Was there a time in the universe when the first eclipse could be viewed?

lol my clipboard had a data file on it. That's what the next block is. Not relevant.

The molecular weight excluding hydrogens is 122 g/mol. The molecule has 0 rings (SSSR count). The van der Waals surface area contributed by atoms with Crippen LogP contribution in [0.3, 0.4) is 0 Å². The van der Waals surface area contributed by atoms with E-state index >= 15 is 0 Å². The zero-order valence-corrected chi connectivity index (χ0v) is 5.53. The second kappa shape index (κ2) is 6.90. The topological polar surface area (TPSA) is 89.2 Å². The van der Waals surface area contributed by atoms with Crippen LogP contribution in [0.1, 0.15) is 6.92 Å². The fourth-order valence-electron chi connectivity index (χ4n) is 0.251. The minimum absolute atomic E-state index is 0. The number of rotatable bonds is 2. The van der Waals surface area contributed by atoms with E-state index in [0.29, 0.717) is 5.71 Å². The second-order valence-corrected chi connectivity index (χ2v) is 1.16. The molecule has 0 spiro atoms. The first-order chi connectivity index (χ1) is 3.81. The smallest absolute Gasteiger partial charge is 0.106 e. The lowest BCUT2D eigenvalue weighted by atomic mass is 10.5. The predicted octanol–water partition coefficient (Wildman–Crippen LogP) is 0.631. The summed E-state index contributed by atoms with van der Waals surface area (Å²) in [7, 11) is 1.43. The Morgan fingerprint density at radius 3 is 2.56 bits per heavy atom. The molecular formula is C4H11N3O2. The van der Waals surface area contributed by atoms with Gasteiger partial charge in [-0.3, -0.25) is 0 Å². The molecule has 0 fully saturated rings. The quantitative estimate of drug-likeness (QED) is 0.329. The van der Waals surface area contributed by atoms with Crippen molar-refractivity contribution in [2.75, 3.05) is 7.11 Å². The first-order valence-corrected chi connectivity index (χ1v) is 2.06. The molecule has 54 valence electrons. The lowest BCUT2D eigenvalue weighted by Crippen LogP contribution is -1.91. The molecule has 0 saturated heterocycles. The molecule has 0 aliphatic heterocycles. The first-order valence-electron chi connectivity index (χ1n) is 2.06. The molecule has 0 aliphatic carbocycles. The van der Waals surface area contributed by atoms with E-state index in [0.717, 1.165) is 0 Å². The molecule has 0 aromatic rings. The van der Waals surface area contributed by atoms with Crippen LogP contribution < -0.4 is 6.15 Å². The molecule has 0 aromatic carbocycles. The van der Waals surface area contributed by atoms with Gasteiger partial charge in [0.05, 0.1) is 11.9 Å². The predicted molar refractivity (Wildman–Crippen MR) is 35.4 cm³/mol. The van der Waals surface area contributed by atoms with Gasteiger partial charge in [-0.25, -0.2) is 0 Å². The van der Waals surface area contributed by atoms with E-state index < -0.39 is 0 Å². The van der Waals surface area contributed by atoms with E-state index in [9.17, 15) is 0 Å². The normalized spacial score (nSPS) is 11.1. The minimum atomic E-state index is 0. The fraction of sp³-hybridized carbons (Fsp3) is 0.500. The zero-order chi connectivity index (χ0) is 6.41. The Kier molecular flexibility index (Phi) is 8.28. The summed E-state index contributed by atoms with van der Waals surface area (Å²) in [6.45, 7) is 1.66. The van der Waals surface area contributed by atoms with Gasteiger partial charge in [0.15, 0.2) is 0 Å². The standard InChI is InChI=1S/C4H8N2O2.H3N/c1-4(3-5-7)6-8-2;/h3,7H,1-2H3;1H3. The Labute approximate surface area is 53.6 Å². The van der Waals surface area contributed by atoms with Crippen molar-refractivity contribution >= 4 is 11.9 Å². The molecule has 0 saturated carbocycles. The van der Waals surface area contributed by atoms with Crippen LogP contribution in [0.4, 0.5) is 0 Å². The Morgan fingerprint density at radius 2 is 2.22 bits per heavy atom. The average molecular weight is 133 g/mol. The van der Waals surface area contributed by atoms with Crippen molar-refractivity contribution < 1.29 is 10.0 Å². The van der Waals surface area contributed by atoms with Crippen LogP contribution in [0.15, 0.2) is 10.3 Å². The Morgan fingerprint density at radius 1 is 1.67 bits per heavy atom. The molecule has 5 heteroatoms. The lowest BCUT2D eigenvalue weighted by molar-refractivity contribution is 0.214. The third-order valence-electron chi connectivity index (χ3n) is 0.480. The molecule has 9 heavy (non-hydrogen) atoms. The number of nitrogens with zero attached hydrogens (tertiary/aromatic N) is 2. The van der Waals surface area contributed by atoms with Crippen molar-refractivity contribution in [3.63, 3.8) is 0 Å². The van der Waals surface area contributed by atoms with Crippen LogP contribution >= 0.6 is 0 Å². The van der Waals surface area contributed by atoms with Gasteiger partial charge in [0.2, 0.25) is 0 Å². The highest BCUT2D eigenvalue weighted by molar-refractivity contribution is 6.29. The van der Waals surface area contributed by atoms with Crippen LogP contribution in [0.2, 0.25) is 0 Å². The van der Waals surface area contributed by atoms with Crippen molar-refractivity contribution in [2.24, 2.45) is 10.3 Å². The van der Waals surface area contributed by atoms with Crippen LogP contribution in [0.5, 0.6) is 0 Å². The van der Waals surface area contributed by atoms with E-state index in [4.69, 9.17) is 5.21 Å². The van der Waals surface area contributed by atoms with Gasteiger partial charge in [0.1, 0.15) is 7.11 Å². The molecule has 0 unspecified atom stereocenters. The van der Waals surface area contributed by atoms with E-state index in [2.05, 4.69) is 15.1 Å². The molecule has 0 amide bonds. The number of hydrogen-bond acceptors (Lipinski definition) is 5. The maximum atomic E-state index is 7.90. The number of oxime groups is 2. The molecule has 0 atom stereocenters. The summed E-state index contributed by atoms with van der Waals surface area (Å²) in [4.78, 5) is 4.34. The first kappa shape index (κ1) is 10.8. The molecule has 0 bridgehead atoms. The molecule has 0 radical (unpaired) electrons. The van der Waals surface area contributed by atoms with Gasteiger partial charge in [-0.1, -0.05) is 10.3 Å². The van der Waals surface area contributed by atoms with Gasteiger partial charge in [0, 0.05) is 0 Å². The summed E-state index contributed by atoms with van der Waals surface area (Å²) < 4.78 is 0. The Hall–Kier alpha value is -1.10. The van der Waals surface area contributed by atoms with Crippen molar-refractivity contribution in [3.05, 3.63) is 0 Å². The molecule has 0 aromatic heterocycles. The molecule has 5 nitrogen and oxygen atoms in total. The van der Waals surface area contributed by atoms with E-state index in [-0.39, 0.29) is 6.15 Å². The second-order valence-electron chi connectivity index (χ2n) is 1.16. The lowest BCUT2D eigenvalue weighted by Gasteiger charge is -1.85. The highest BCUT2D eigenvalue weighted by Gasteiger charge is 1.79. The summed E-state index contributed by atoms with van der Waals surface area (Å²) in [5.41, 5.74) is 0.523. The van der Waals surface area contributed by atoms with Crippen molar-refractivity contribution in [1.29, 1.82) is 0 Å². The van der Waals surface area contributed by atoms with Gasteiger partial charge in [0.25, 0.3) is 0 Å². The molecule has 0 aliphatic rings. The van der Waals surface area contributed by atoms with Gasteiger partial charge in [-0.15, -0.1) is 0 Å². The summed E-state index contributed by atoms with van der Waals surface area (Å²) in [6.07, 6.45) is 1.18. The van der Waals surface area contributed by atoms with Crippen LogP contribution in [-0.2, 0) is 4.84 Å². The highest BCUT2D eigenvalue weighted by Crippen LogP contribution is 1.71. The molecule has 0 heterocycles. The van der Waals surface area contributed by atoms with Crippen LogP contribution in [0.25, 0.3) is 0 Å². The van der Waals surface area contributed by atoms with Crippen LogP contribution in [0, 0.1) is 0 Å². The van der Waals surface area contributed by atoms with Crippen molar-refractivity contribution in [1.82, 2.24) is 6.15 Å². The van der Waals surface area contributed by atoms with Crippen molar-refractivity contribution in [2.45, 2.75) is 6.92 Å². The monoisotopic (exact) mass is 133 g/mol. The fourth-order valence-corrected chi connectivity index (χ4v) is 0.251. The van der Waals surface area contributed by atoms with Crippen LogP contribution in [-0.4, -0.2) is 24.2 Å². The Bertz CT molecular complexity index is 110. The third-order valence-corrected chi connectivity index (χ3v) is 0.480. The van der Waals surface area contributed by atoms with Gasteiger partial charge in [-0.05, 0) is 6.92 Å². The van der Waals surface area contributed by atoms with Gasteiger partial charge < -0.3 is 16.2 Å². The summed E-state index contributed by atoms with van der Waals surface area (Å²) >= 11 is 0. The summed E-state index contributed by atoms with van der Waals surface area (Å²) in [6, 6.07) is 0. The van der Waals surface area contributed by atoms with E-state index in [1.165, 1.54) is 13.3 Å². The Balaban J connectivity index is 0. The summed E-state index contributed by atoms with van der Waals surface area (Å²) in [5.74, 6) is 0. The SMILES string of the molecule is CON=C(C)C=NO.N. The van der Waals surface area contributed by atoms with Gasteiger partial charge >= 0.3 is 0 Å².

Amazingly we may actually have a plausible answer to this question! For an eclipse to occur, you first need a star, and then a planet with a moon for which the moon will provide the eclipse. At 1 billion years after the Big Bang, the oldest known planet  PSR B1620-26 b had already formed.  Located in the globular cluster Messier-4 about  12,400 light-years from Earth, it bears the unofficial nicknames "Methuselah" and "The Genesis Planet" because of its extreme age: about 12.8 billion years. The planet is in orbit around the two very old stars: A dense white dwarf star and  a neutron star. The planet has a mass of 2.5 times that of Jupiter, and orbits at a distance a little greater than the distance between Uranus and our own Sun. Each orbit of the planet takes about 100 years. Like the large planets in our solar system, it is not unreasonable to assume that Methuselah may also have one or more moons, and that one may provide an eclipse of the white dwarf star from the surface of Methuselah, or that from the vantage point of one of its moons, another moon may provide such an eclipse or transit!